Prenatal anemia and postpartum hemorrhage risk: A systematic review and meta-analysis
The journal of obstetrics and gynaecology research. 2021
INTRODUCTION Postpartum hemorrhage (PPH) has remained the leading cause of maternal mortality. While anemia is a leading contributor to maternal morbidity, molecular, cellular and anemia-induced hypoxia, clinical studies of the relationship between prenatal-anemia and PPH have reported conflicting results. Therefore, our objective was to investigate the outcomes of studies on the relationships between prenatal anemia and PPH-related mortality. MATERIALS AND METHODS Electronic databases (MEDLINE, Scopus, ClinicalTrials.gov, PROSPERO, EMBASE, and the Cochrane Central Register of Controlled Trials) were searched for studies published before August 2019. Keywords included "anemia," "hemoglobin," "postpartum hemorrhage," and "postpartum bleeding." Only studies involving the association between anemia and PPH were included in the meta-analysis. Our primary analysis used random effects models to synthesize odds-ratios (ORs) extracted from the studies. Heterogeneity was formally assessed with the Higgins' I(2) statistics, and explored using meta-regression and subgroup analysis. RESULTS We found 13 eligible studies investigating the relationship between prenatal anemia and PPH. Our findings suggest that severe prenatal anemia increases PPH risk (OR = 3.54; 95% CI: 1.20, 10.4, p-value = 0.020). There was no statistical association with mild (OR = 0.60; 95% CI: 0.31, 1.17, p-value = 0.130), or moderate anemia (OR = 2.09; 95% CI: 0.40, 11.1, p-value = 0.390) and the risk of PPH. CONCLUSION Severe prenatal anemia is an important predictive factor of adverse outcomes, warranting intensive management during pregnancy. PROSPERO Registration Number: CRD42020149184; https://www.crd.york.ac.uk/prospero/display_record.php?RecordID=149184.
The definition, screening, and treatment of postpartum anemia: A systematic review of guidelines
Pregnant women with prenatal anaemia (13 studies).
Systematic review and meta-analysis to investigate the relationship between prenatal anaemia and postpartum haemorrhage (PPH) related mortality.
Severe prenatal anaemia was associated with increased PPH risk (OR = 3.54). There was no statistical association with mild (OR = 0.60), or moderate anaemia (OR = 2.09) and the risk of PPH.
Birth (Berkeley, Calif.). 2020
BACKGROUND Postpartum anemia can negatively affect maternal health and interfere with early parenting. Thus, it is important to have clear, evidence-informed recommendations on its diagnosis and treatment. OBJECTIVE To compare global recommendations regarding the appropriate management of postpartum anemia and to highlight similarities and differences. METHODS Systematic searches were conducted in the databases PubMed, CINAHL, LILACS, TRIP database, and Scopus, and in the websites of health institutions and scientific societies. Search terms were related to anemia and the postpartum period. Two hundred and eighty papers were identified; the full texts of 30 sets of guidelines were reviewed, with seven being included in the final analysis. Recommendations were extracted through an evaluation of the evidence on the definition, screening, and diagnosis of anemia. The quality of the guidelines was assessed using the AGREE II instrument. RESULTS Two sets of guidelines have been elaborated by international organizations, and the rest were produced by professional associations within high-resource countries. The discrepancies found in the guidelines are important and affect the definition of anemia, the criteria for screening asymptomatic women, or the criteria guiding treatment. The quality of the guidelines commonly scored between 4 and 6 on a scale of 0 to 7. Recommendations with poor-quality evidence predominated over recommendations with high-quality evidence. CONCLUSIONS This review highlights the need to reach a consensus on the definition of postpartum anemia, to agree on what constitutes a problem for maternal health, and to provide recommendations that reach greater consensus on its diagnosis and treatment.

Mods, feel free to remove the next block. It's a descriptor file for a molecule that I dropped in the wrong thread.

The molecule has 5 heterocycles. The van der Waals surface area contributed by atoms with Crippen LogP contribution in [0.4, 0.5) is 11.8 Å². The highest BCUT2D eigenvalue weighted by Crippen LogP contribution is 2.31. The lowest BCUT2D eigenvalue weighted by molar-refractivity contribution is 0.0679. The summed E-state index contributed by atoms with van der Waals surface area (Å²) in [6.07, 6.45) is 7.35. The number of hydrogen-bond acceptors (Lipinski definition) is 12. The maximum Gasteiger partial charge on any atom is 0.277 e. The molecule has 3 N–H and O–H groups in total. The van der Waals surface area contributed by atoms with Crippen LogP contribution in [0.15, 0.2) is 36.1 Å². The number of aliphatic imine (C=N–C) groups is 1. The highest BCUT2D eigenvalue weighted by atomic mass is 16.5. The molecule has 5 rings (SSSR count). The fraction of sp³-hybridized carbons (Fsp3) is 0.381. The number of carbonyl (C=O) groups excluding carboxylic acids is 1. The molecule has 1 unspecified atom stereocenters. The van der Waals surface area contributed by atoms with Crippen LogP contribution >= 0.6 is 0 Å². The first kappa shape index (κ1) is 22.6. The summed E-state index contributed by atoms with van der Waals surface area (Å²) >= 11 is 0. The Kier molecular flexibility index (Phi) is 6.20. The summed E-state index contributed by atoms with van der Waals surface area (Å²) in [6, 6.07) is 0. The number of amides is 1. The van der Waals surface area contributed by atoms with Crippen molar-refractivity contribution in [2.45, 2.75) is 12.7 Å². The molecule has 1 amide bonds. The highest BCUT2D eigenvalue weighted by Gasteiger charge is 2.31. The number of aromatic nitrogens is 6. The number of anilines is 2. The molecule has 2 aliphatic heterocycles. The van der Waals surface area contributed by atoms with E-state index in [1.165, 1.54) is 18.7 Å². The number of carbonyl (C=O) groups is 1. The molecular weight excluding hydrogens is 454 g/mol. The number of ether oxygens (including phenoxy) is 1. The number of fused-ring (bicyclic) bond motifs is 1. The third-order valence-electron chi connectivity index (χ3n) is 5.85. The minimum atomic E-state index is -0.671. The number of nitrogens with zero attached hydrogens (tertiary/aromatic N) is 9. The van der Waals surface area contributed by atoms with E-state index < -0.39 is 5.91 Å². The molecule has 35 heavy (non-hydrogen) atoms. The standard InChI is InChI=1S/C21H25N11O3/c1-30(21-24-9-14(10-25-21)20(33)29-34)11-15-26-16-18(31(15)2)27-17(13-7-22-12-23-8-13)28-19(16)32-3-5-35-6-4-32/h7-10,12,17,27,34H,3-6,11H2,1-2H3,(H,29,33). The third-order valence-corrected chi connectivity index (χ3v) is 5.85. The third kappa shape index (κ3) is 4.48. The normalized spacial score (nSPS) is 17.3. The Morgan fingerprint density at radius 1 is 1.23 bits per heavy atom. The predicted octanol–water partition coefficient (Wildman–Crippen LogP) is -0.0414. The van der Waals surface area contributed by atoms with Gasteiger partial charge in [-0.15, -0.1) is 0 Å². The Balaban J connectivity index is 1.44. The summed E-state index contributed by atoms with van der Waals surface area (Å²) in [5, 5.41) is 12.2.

Women with postpartum anaemia.
Systematic review comparing global recommendations regarding the appropriate management of postpartum anaemia, highlighting similarities and differences (7 guidelines).
Two sets of guidelines were elaborated by international organizations, the rest were produced by professional associations within high-resource countries. The discrepancies found in the guidelines were important and affected the definition of anaemia, the criteria for screening asymptomatic women, or the criteria guiding treatment. The quality of the guidelines commonly scored between 4 and 6 on a scale of 0 to 7. Recommendations with poor-quality evidence predominated over recommendations with high-quality evidence.